Doctor insights on:
Can Pregnancy Contribute To Thoracic Outlet Syndrome
If you're pregnant or planning to get pregnant, there are many things you can do to give your baby a healthy start: Regular prenatal visits along with laboratory testing, ultrasounds, prenatal vitamins and immunizations (like the flu shot and whopping cough booster). Now's the time to eat healthy, stay hydrated, and ...Read more
Narrowing of space: Thoracic outlet syndrome is narrowng of the space between the first rib and the anterior scalene muscle. The axillary vein and artery and brachial plexus nerve passes through this space. Narowing the space can pinch the artery, vein, nerve or all of the above. Also, a rare, abnormal cervical rib can cause the same problems. ...Read moreSee 2 more doctor answers
Yes: There are three major types. The most common is related to pain and nerve compression. This one responds to physical therapy sometimes. The other two types may involve the artery or vein. These are less common. The treatment can be a bit controversial, espescially the nerve compression type. See a surgeon experienced in thoracic outlet disease such as a vascular or cardiothoracic surgeon. ...Read moreSee 2 more doctor answers
Not very common: Three manisfestations: 1. Pinching of the artery leading to the arm and hand (most common) 2. Pinching of the vein leading to the arm and hand, resulting in swelling (next common) 3. Pinching of the nerve resulting in various types of pain (not very common). ...Read moreSee 1 more doctor answer
Possibly!: Compression of nerves and blood vessels can be caused by an extra cervical rib (above the first rib) or an abnormal tight band of tissue connecting the spinal vertebra to the rib. Many patients have injured the area in the past or overused the shoulder. Increased muscle mass can increase the chances of thoracic outlet syndrome. On the other hand, appropriate physical therapy may help relieve it. ...Read moreSee 1 more doctor answer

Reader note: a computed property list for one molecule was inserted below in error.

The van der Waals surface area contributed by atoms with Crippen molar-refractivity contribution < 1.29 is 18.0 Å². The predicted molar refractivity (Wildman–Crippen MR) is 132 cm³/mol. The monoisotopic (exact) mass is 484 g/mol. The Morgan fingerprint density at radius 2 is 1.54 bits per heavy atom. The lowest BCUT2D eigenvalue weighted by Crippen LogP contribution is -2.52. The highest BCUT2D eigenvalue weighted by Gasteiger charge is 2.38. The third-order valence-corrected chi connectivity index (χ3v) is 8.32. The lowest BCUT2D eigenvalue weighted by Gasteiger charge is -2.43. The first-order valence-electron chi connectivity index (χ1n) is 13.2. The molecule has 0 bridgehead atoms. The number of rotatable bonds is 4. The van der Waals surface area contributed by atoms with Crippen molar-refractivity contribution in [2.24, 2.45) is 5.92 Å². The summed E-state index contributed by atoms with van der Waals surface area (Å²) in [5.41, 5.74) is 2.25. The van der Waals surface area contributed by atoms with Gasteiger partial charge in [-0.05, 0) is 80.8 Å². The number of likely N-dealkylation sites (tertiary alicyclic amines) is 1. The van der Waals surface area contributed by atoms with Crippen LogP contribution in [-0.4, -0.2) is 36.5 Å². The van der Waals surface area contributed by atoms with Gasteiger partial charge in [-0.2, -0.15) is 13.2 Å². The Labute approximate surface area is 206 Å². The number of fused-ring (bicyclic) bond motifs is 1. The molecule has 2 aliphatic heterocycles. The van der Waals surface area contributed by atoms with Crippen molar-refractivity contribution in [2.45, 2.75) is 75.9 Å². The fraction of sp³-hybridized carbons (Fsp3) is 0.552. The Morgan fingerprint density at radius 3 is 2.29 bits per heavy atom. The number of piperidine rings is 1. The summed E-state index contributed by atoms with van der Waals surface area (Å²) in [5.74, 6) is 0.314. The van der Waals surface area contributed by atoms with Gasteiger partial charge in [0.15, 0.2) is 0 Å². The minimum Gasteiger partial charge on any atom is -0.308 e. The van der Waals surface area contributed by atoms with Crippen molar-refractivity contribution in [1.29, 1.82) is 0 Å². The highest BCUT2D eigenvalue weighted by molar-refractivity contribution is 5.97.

Pain, numbness: Thoracic outlet syndrome can affect the vein, artery or nerves of the arms. Symptoms can include swelling of the arms, (vein compression) pain or numbness when using the arms overhead, or pain that can extend from the neck or shoulder down to the hands or fingers. Most symptoms are aggravated by doing things that narrow the space where vein, atery and nerve travelling to the arm are. ...Read more
Depends: Thoracic outlet syndrome is compression of the nerve, artery, and vein at the thoracic outlet at the base of the neck. This can occur because of an extra rib, thickened muscles, or a previous collar bone fracture. The classic symptoms are neurologic, with the classic finding a decrease in arterial pressure with arm elevation. If there is no swelling or discoloration, venous obstruction is unlikely. ...Read moreSee 1 more doctor answer
Not necessarily.: Assuming that is correct diagnosis, this can commonly be helped with physical therapy. There may be necessity to consider surgical intervention for refractory symptoms, yet that surgery is commonly successful. This is a difficult diagnosis, to come to, so I would make sure you are comfortable with how you came to this diagnosis, and if not consider another opinion. ...Read moreSee 1 more doctor answer
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